Washington - World Wildlife Fund scientists, working with scientists from NASA and other institutions, have produced a unique map of human consumption of the Earth's biological resources -- everything from wood and paper to meat and grains. The research appears in today's Nature.
"This research illustrates the uneven footprint of human consumption," said Taylor Ricketts, director of conservation science at WWF and an author of the study. "One of our key findings is that many regions are already consuming far beyond what their local area could possibly produce. These areas are being subsidized by imports from other parts of the world; they are literally on life support."
The researchers based their analyses on the concept of "net primary production," the process by which plants use sunlight to "fix" carbon from the air. These plants then fuel the world's complex food webs. Net primary production therefore represents the primary energy source for the world's ecosystems and for the human supply of food, construction materials, and other products.
The study found that humans, which represent roughly half of 1 percent of the total biomass on earth, appropriate about 20 percent of this primary resource annually. In addition, consumption among regions varies widely. Western Europe and South Central Asia consume more than 70 percent of what their regions produce, while in South America just 6 percent is consumed.
"The study also allows a glimpse into future consumption," continued Ricketts. "If developing nations continue to increase their consumption to match industrialized nations, worldwide consumption would increase 75 percent and the list of regions that consume beyond local production would get a lot longer."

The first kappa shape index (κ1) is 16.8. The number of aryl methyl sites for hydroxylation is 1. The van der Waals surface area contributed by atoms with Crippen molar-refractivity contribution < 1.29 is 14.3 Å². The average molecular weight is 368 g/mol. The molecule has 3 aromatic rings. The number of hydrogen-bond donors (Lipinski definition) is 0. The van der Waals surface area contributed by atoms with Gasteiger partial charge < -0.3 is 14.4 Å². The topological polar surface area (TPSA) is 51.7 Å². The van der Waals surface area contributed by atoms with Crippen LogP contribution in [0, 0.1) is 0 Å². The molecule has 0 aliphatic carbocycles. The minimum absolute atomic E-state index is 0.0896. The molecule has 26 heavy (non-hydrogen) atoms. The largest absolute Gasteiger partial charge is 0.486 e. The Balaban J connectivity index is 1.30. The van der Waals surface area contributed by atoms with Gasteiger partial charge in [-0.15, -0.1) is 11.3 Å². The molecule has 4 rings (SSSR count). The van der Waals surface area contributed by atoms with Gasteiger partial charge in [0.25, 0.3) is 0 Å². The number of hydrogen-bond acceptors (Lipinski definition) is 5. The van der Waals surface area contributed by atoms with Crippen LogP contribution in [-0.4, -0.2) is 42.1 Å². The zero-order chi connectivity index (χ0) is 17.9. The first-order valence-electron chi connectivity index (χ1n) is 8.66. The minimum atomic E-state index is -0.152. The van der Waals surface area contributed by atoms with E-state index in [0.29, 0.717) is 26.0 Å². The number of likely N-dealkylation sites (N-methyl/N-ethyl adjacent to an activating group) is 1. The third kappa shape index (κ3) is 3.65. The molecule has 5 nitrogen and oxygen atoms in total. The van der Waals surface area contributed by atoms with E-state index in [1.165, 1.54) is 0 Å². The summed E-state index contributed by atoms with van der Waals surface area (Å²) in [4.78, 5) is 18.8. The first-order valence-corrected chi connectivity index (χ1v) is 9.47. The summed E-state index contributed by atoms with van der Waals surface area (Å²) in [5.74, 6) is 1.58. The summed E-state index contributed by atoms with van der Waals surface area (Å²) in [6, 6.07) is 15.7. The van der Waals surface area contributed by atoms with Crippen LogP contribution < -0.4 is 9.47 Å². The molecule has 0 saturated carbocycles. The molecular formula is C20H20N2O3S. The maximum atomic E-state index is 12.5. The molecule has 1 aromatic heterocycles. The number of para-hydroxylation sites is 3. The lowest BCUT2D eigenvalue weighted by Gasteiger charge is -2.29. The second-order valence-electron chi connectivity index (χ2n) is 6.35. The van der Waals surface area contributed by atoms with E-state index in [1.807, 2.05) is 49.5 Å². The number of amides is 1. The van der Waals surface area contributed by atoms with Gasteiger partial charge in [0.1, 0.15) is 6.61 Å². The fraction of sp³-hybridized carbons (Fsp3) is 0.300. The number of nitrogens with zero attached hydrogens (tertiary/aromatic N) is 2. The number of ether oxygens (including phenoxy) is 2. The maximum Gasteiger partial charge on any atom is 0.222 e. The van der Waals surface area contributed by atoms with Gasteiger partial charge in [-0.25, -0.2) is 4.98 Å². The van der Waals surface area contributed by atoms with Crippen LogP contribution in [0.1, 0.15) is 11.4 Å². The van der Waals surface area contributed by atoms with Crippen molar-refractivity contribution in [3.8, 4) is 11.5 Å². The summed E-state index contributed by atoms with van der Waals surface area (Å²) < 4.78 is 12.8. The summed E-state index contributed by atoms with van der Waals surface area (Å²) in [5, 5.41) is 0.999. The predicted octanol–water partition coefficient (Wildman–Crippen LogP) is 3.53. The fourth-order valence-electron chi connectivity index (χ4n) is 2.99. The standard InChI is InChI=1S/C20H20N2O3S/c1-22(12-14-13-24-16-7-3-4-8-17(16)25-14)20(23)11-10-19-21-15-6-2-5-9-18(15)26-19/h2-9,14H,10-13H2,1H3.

Fortunately, the study also highlights ways in which efficient technologies can mitigate consumption growth. For example, 1 ton of milled lumber requires an average of 2 tons of trees in developing countries, but only 1.3 tons in developed nations.
"The clear message for conservationists is that we need to find paths toward economic development that require less of the worlds biological resources if we are to develop in a sustainable way."
"The missing part of the story so far is trade, and that's what we plan to examine next," said Colby Loucks, senior conservation specialist at WWF.
In the modern age of globalization, people clearly no longer consume only the resources grown locally.
"Our map shows where products are consumed, not where they are harvested from the ecosystem." Loucks continued, "Indonesia, for instance, has one of the highest rates of deforestation in the world, but it exports most of its lumber, so the consumption of that resource is mapped elsewhere."
Tracing those trading links will complete the picture of global consumption patterns begun with this study.